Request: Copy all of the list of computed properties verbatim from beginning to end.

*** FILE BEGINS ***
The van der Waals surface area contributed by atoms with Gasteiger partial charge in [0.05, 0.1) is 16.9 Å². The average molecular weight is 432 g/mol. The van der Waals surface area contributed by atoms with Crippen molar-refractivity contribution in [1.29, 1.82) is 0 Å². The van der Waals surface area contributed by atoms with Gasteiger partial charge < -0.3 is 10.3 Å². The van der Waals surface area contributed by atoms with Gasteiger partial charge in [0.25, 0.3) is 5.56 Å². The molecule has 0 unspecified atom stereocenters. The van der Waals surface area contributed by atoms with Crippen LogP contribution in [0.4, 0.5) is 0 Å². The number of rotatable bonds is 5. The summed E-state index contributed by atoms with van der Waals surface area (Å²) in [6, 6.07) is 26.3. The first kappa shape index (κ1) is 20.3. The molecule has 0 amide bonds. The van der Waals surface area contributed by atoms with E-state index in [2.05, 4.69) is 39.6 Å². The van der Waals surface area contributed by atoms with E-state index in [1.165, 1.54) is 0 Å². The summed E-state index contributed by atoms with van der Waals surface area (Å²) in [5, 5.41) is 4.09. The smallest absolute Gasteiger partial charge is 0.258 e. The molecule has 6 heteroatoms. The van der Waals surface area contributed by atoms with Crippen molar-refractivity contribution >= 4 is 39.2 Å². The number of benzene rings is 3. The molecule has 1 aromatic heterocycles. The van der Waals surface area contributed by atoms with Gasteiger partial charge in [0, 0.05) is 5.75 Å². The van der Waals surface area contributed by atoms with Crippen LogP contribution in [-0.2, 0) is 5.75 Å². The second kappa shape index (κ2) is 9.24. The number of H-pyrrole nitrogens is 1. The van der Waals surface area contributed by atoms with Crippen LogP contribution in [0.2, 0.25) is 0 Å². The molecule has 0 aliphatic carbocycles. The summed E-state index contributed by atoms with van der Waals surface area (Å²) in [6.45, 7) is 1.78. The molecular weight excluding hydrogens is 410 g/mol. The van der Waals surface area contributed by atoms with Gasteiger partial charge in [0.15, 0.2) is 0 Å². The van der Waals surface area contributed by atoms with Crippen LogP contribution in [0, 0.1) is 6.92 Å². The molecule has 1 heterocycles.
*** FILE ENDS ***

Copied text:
The van der Waals surface area contributed by atoms with Gasteiger partial charge in [0.05, 0.1) is 16.9 Å². The average molecular weight is 432 g/mol. The van der Waals surface area contributed by atoms with Crippen molar-refractivity contribution in [1.29, 1.82) is 0 Å². The van der Waals surface area contributed by atoms with Gasteiger partial charge < -0.3 is 10.3 Å². The van der Waals surface area contributed by atoms with Gasteiger partial charge in [0.25, 0.3) is 5.56 Å². The molecule has 0 unspecified atom stereocenters. The van der Waals surface area contributed by atoms with Crippen LogP contribution in [0.4, 0.5) is 0 Å². The number of rotatable bonds is 5. The summed E-state index contributed by atoms with van der Waals surface area (Å²) in [6, 6.07) is 26.3. The first kappa shape index (κ1) is 20.3. The molecule has 0 amide bonds. The van der Waals surface area contributed by atoms with E-state index in [2.05, 4.69) is 39.6 Å². The van der Waals surface area contributed by atoms with E-state index in [1.165, 1.54) is 0 Å². The summed E-state index contributed by atoms with van der Waals surface area (Å²) in [5, 5.41) is 4.09. The smallest absolute Gasteiger partial charge is 0.258 e. The molecule has 6 heteroatoms. The van der Waals surface area contributed by atoms with Crippen molar-refractivity contribution >= 4 is 39.2 Å². The number of benzene rings is 3. The molecule has 1 aromatic heterocycles. The van der Waals surface area contributed by atoms with Gasteiger partial charge in [0, 0.05) is 5.75 Å². The van der Waals surface area contributed by atoms with Crippen LogP contribution in [-0.2, 0) is 5.75 Å². The second kappa shape index (κ2) is 9.24. The number of H-pyrrole nitrogens is 1. The van der Waals surface area contributed by atoms with Crippen LogP contribution in [0.2, 0.25) is 0 Å². The molecule has 0 aliphatic carbocycles. The summed E-state index contributed by atoms with van der Waals surface area (Å²) in [6.45, 7) is 1.78. The molecular weight excluding hydrogens is 410 g/mol. The van der Waals surface area contributed by atoms with Gasteiger partial charge in [0.15, 0.2) is 0 Å². The van der Waals surface area contributed by atoms with Crippen LogP contribution in [0, 0.1) is 6.92 Å². The molecule has 1 heterocycles.